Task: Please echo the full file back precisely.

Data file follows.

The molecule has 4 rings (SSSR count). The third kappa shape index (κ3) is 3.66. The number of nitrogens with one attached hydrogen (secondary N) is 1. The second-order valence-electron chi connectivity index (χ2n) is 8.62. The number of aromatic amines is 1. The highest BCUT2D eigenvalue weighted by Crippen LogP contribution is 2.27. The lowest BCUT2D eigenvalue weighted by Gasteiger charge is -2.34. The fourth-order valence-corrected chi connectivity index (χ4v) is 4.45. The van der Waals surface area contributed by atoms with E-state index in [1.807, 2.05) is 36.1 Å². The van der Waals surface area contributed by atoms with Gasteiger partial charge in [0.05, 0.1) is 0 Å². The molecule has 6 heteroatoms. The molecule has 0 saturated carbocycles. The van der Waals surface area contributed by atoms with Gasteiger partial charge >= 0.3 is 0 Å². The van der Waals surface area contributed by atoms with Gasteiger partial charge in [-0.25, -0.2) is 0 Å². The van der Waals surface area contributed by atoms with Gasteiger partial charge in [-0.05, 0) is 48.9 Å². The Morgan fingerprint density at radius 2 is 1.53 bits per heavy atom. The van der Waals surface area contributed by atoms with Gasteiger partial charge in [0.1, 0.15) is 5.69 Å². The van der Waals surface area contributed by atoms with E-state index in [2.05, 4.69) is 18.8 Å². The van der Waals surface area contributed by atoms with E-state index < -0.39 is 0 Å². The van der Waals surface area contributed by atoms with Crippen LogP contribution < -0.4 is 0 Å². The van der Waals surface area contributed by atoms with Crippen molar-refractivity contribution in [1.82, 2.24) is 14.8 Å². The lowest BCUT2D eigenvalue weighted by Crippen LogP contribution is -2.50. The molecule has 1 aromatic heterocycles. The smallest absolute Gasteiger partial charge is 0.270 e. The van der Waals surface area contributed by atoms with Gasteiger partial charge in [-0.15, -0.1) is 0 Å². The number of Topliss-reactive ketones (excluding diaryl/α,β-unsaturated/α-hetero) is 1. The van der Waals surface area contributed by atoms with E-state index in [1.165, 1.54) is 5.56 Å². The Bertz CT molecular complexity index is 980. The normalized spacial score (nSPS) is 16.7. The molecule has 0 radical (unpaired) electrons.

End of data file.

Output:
The molecule has 4 rings (SSSR count). The third kappa shape index (κ3) is 3.66. The number of nitrogens with one attached hydrogen (secondary N) is 1. The second-order valence-electron chi connectivity index (χ2n) is 8.62. The number of aromatic amines is 1. The highest BCUT2D eigenvalue weighted by Crippen LogP contribution is 2.27. The lowest BCUT2D eigenvalue weighted by Gasteiger charge is -2.34. The fourth-order valence-corrected chi connectivity index (χ4v) is 4.45. The van der Waals surface area contributed by atoms with E-state index in [1.807, 2.05) is 36.1 Å². The van der Waals surface area contributed by atoms with Gasteiger partial charge in [0.05, 0.1) is 0 Å². The molecule has 6 heteroatoms. The molecule has 0 saturated carbocycles. The van der Waals surface area contributed by atoms with Gasteiger partial charge >= 0.3 is 0 Å². The van der Waals surface area contributed by atoms with Gasteiger partial charge in [-0.25, -0.2) is 0 Å². The van der Waals surface area contributed by atoms with Gasteiger partial charge in [-0.05, 0) is 48.9 Å². The Morgan fingerprint density at radius 2 is 1.53 bits per heavy atom. The van der Waals surface area contributed by atoms with Gasteiger partial charge in [0.1, 0.15) is 5.69 Å². The van der Waals surface area contributed by atoms with E-state index in [2.05, 4.69) is 18.8 Å². The van der Waals surface area contributed by atoms with E-state index < -0.39 is 0 Å². The van der Waals surface area contributed by atoms with Crippen LogP contribution < -0.4 is 0 Å². The van der Waals surface area contributed by atoms with Crippen molar-refractivity contribution in [1.82, 2.24) is 14.8 Å². The lowest BCUT2D eigenvalue weighted by Crippen LogP contribution is -2.50. The molecule has 1 aromatic heterocycles. The smallest absolute Gasteiger partial charge is 0.270 e. The van der Waals surface area contributed by atoms with Gasteiger partial charge in [-0.15, -0.1) is 0 Å². The number of Topliss-reactive ketones (excluding diaryl/α,β-unsaturated/α-hetero) is 1. The van der Waals surface area contributed by atoms with E-state index in [1.165, 1.54) is 5.56 Å². The Bertz CT molecular complexity index is 980. The normalized spacial score (nSPS) is 16.7. The molecule has 0 radical (unpaired) electrons.